Storm chasers are warning of 'severe' hail storms that will look like 'snow' on the Sunshine Coast today.

Residents are advised to be wary of what Higgins Storm Chasing are calling a "severe" weather threat and predict the hail to look like "snow".

The Sunshine Coast copped a drenching last week and similar conditions are expected.

"South east Queensland and north east NSW are seeing the potential for one of the more active hail days of the storm season as a cold pool moved overhead on Monday," Higgins posted.

"It's not too common that we see a forecast that would be more suited for Victoria or southern NSW, over the SEQ region, but that appears to be the case for Monday.

"A very weak surface trough is forecast to become positioned along or near the ranges.

Hail storms and showers are predicted for the Sunshine Coast today and through out this week.
Hail storms and showers are predicted for the Sunshine Coast today and through out this week. Brisbane Storm Chasers Homepage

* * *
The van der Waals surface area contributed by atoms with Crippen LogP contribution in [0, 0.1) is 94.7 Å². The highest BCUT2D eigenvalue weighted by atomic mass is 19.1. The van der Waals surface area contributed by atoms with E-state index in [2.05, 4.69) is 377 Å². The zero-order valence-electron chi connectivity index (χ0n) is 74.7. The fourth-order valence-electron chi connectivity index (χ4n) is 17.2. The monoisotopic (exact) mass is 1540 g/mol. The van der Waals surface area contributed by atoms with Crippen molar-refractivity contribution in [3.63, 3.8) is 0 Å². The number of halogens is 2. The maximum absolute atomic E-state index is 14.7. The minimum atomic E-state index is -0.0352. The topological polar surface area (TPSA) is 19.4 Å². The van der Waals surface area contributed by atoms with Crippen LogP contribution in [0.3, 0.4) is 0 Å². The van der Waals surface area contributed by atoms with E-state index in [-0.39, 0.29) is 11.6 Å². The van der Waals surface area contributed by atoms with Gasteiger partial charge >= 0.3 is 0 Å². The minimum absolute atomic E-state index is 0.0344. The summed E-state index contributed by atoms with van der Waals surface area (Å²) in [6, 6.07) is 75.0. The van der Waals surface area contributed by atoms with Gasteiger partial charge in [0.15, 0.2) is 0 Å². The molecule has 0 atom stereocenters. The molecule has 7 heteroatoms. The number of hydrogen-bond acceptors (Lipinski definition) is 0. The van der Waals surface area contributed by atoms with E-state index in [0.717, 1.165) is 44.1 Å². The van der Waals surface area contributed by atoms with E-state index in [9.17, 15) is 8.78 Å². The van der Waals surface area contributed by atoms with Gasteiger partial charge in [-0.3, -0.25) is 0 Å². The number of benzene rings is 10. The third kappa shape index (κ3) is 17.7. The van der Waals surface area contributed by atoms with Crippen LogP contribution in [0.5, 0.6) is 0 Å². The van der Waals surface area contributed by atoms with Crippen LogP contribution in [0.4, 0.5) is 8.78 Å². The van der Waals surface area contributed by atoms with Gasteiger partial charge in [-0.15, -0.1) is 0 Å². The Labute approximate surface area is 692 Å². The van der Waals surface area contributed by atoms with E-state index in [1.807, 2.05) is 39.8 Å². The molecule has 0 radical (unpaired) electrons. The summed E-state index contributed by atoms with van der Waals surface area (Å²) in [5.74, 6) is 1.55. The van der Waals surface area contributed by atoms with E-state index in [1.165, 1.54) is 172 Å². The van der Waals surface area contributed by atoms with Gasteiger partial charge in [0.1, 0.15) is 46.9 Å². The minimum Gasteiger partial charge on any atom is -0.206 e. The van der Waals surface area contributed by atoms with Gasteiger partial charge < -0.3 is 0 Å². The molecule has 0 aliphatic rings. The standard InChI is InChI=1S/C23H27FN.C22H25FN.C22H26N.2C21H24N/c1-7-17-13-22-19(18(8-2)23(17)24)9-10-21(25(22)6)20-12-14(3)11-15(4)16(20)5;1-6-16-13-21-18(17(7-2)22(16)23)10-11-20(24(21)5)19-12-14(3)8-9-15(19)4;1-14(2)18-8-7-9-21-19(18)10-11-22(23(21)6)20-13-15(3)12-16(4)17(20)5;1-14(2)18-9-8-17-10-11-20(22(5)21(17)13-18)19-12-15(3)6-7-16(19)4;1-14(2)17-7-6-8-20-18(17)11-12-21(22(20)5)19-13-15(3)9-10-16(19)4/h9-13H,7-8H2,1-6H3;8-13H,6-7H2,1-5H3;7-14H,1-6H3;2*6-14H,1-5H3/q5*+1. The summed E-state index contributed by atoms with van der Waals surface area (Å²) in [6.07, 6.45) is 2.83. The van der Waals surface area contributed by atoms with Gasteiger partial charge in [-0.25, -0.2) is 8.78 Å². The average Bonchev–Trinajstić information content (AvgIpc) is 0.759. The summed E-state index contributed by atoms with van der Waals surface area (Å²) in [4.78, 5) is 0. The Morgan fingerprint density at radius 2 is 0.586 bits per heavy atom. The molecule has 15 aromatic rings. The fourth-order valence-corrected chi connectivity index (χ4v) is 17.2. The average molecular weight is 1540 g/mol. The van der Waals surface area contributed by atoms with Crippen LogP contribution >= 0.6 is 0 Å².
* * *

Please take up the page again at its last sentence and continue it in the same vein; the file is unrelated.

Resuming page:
"This will continue to produce an onshore flow over both areas during the day and this will combine with strong upper trough moving directly overhead.

"This set-up means that any storms that do develop are likely to contain hail, and given the slow movement we could easily see noticeable hail accumulations directly under storms where it could hail for 15 or 20 minutes and cover the entire ground making it look like snow.

"There is a chance of some severe cells too, which could lead to localised areas of large hail. Heavy bursts of rain are another threat, but the noted threat for the day is definitely hail."

The Bureau of Meteorology confirmed that storm season was not over and the potential of hail remained.

"There are already storms in an upper trough out to sea, so there is a chance of showers and storms," a BOM spokesman said.

"It is going to be more patchy, not as heavy rain as last week, not wide-spread outbreaks.

"It will be clear in the morning, and as it starts to get a bit more active in the afternoon, the showers will develop into storms."

The spokesperson said this activity was "not uncommon" for this time of year.

"We are slowly transitioning into autumn, so it is not entirely unusual, if there is enough instability and enough moisture there could be hail," the spokesman said.

"Every storm has that capability of hail. So if we are lucky (or unlucky) there could be hail. It depends how high and intense it gets.

"The conditions should be the same for most of this week, unstable with today the greatest chance of storms.

"It takes a little while for troughs to clear but the instability should clear for ANZAC Day."



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